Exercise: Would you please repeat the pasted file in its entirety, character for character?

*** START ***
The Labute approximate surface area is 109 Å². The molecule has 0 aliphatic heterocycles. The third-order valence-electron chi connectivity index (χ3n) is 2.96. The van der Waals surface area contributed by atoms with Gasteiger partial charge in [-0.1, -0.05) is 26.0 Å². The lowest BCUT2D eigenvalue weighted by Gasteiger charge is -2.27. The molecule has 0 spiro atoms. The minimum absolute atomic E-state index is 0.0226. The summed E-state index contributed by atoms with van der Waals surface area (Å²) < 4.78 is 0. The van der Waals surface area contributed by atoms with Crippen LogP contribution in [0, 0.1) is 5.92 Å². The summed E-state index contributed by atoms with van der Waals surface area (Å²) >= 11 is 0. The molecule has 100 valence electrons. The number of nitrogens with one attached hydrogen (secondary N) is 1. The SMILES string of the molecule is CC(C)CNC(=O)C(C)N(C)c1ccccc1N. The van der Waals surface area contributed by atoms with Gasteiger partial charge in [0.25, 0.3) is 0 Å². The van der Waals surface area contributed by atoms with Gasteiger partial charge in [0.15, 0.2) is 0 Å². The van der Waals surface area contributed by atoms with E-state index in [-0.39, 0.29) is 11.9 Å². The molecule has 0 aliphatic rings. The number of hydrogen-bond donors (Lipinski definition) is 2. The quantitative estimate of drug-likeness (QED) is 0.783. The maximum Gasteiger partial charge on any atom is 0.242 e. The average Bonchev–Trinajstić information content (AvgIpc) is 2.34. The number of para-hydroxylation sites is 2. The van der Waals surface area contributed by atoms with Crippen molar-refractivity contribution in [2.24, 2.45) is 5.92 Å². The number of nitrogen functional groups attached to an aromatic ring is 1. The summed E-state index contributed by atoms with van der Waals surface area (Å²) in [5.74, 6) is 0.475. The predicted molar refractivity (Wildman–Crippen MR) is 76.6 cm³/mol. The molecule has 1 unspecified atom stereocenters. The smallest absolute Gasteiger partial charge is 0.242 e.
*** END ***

The Labute approximate surface area is 109 Å². The molecule has 0 aliphatic heterocycles. The third-order valence-electron chi connectivity index (χ3n) is 2.96. The van der Waals surface area contributed by atoms with Gasteiger partial charge in [-0.1, -0.05) is 26.0 Å². The lowest BCUT2D eigenvalue weighted by Gasteiger charge is -2.27. The molecule has 0 spiro atoms. The minimum absolute atomic E-state index is 0.0226. The summed E-state index contributed by atoms with van der Waals surface area (Å²) < 4.78 is 0. The van der Waals surface area contributed by atoms with Crippen LogP contribution in [0, 0.1) is 5.92 Å². The summed E-state index contributed by atoms with van der Waals surface area (Å²) >= 11 is 0. The molecule has 100 valence electrons. The number of nitrogens with one attached hydrogen (secondary N) is 1. The SMILES string of the molecule is CC(C)CNC(=O)C(C)N(C)c1ccccc1N. The van der Waals surface area contributed by atoms with Gasteiger partial charge in [0.25, 0.3) is 0 Å². The van der Waals surface area contributed by atoms with Gasteiger partial charge in [0.15, 0.2) is 0 Å². The van der Waals surface area contributed by atoms with E-state index in [-0.39, 0.29) is 11.9 Å². The molecule has 0 aliphatic rings. The number of hydrogen-bond donors (Lipinski definition) is 2. The quantitative estimate of drug-likeness (QED) is 0.783. The maximum Gasteiger partial charge on any atom is 0.242 e. The average Bonchev–Trinajstić information content (AvgIpc) is 2.34. The number of para-hydroxylation sites is 2. The van der Waals surface area contributed by atoms with Crippen molar-refractivity contribution in [2.24, 2.45) is 5.92 Å². The number of nitrogen functional groups attached to an aromatic ring is 1. The summed E-state index contributed by atoms with van der Waals surface area (Å²) in [5.74, 6) is 0.475. The predicted molar refractivity (Wildman–Crippen MR) is 76.6 cm³/mol. The molecule has 1 unspecified atom stereocenters. The smallest absolute Gasteiger partial charge is 0.242 e.